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Age-associated alterations in sympathetic noradrenergic innervation of primary and secondary lymphoid organs in female Fischer 344 rats

Srinivasan ThyagaRajan, Kelley S. Madden, Brian Teruya, Suzanne Y. Stevens, David L. Felten, Denise L. Bellinger
2011 Journal of Neuroimmunology  
Normal aging processes, as well as, psychological stress affect the immune system; each can act alone, or interact with each other, to cause dysregulation of immune function substantially altering physical and mental health. The sympathetic nervous system (SNS), a major mediator of stress effects on immune function, is significantly affected by normal aging process, and stress can affect aging of the SNS. Previously, we have shown age-associated changes in sympathetic noradrenergic (NA)
more » ... nergic (NA) innervation of lymphoid organs in male rodents that affect immune regulation. The purpose of this study was to investigate sympathetic innervation of lymphoid organs and associated alterations in immune responses in young and aging female Fischer 344 (F344) rats. Histofluorescence and immunocytochemistry for NA innervation, and neurochemistry for norepinephrine (NE) levels were performed in the thymus, spleen, and mesenteric lymph nodes (MLN) isolated from 3-month-old young (normal estrous cycle), 8-to 9-month-old (onset of irregular estrous cycling), and 24-25 month, and 30-31 month female F344 rats (acyclic) at diestrus based on vaginal smears. Age-related alterations in natural killer (NK) cell activity, interleukin-2 (IL-2) and interferon-γ (IFN-γ) production, T and B lymphocyte proliferation were examined in splenocytes. Sympathetic NA innervation and NE levels increased with aging in the thymus, declined in spleen and MLN, and was accompanied by significant reductions in NK cell activity, IL-2 and IFN-γ production, and T and B cell proliferation in old female rats. In 8-9 mo rats, NE levels in the hilar region of the spleen and IFN-γ production were unaltered, while NE levels in the end region of the spleen and IL-2 production were reduced. Collectively, these results suggest that aging is characterized by significant alterations in sympathetic NA innervation in the thymus, spleen, and MLN associated with immunosuppression, and that there is a marked shift in NA activity and immune reactivity occurring during middle-aged female rats.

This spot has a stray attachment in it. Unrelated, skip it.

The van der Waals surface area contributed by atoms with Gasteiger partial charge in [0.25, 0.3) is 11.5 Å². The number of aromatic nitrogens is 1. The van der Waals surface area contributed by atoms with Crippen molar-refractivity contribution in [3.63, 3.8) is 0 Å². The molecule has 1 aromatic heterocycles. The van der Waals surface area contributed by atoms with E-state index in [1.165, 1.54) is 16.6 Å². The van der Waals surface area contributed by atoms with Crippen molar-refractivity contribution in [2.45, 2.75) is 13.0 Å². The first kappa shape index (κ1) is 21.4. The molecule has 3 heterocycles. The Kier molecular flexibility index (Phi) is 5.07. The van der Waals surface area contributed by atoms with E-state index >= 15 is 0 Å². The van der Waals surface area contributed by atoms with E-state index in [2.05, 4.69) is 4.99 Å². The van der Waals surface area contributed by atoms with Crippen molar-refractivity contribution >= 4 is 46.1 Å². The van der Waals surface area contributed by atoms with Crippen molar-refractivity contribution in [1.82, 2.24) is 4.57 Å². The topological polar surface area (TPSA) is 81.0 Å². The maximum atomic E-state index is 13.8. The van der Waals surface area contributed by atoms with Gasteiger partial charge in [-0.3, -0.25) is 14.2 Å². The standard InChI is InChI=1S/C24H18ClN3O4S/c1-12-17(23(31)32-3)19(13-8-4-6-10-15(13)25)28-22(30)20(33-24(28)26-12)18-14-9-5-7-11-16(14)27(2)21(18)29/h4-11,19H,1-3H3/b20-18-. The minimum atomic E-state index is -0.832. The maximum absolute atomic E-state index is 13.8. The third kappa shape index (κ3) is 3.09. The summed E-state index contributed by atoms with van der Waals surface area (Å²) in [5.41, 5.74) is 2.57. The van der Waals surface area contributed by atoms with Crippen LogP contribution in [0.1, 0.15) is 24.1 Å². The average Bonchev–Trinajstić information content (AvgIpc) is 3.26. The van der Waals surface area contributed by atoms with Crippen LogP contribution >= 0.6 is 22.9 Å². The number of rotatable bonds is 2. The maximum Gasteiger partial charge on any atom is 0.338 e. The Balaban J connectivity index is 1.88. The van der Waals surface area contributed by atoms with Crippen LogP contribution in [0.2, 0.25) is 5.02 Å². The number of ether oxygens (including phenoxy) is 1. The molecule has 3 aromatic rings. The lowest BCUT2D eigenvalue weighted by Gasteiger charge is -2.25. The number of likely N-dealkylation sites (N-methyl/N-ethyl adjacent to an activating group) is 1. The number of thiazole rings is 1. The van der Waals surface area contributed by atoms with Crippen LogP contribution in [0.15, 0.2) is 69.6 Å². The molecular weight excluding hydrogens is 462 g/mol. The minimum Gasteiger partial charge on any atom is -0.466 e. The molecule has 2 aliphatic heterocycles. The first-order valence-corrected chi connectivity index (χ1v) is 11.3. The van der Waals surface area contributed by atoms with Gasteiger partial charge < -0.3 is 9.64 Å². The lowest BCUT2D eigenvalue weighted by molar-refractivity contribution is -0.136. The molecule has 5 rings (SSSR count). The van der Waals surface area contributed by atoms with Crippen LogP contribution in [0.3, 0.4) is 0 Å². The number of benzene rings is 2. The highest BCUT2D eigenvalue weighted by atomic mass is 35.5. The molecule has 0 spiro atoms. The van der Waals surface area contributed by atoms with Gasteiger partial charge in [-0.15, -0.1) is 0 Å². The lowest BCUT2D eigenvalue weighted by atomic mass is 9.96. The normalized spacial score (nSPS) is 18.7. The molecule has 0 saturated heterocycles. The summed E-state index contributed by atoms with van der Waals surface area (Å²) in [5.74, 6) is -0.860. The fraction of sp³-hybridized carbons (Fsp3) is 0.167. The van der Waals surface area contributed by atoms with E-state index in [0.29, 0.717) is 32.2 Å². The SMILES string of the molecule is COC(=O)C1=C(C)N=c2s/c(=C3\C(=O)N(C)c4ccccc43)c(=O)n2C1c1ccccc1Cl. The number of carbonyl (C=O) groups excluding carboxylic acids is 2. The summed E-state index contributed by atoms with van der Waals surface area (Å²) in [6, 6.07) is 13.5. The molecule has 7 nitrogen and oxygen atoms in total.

doi:10.1016/j.jneuroim.2010.11.012 pmid:21186063 pmcid:PMC3074019 fatcat:dt7fe3zsrvd7vjqgob6lsx4cru